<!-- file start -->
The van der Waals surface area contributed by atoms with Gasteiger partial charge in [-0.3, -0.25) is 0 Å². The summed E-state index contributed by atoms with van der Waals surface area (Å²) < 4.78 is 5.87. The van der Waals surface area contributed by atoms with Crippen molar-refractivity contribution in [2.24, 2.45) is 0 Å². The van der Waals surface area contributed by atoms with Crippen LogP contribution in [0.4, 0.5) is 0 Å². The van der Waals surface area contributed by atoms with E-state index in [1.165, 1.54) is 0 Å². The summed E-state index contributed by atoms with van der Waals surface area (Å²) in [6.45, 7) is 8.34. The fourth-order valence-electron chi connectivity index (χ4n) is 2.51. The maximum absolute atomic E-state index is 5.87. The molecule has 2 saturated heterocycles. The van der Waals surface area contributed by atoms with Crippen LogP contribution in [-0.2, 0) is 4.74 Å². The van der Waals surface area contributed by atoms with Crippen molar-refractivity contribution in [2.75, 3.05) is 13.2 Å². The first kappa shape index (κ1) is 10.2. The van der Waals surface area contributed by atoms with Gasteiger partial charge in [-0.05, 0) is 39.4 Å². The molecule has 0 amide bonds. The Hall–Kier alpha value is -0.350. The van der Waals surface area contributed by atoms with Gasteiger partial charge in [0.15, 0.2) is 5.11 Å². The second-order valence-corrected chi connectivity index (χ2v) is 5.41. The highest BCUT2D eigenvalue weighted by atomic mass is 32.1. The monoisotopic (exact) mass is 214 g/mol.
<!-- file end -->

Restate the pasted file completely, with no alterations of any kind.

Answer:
The van der Waals surface area contributed by atoms with Gasteiger partial charge in [-0.3, -0.25) is 0 Å². The summed E-state index contributed by atoms with van der Waals surface area (Å²) < 4.78 is 5.87. The van der Waals surface area contributed by atoms with Crippen molar-refractivity contribution in [2.24, 2.45) is 0 Å². The van der Waals surface area contributed by atoms with Crippen LogP contribution in [0.4, 0.5) is 0 Å². The van der Waals surface area contributed by atoms with E-state index in [1.165, 1.54) is 0 Å². The summed E-state index contributed by atoms with van der Waals surface area (Å²) in [6.45, 7) is 8.34. The fourth-order valence-electron chi connectivity index (χ4n) is 2.51. The maximum absolute atomic E-state index is 5.87. The molecule has 2 saturated heterocycles. The van der Waals surface area contributed by atoms with Crippen LogP contribution in [-0.2, 0) is 4.74 Å². The van der Waals surface area contributed by atoms with Crippen molar-refractivity contribution in [2.75, 3.05) is 13.2 Å². The first kappa shape index (κ1) is 10.2. The van der Waals surface area contributed by atoms with Gasteiger partial charge in [-0.05, 0) is 39.4 Å². The molecule has 0 amide bonds. The Hall–Kier alpha value is -0.350. The van der Waals surface area contributed by atoms with Gasteiger partial charge in [0.15, 0.2) is 5.11 Å². The second-order valence-corrected chi connectivity index (χ2v) is 5.41. The highest BCUT2D eigenvalue weighted by atomic mass is 32.1. The monoisotopic (exact) mass is 214 g/mol.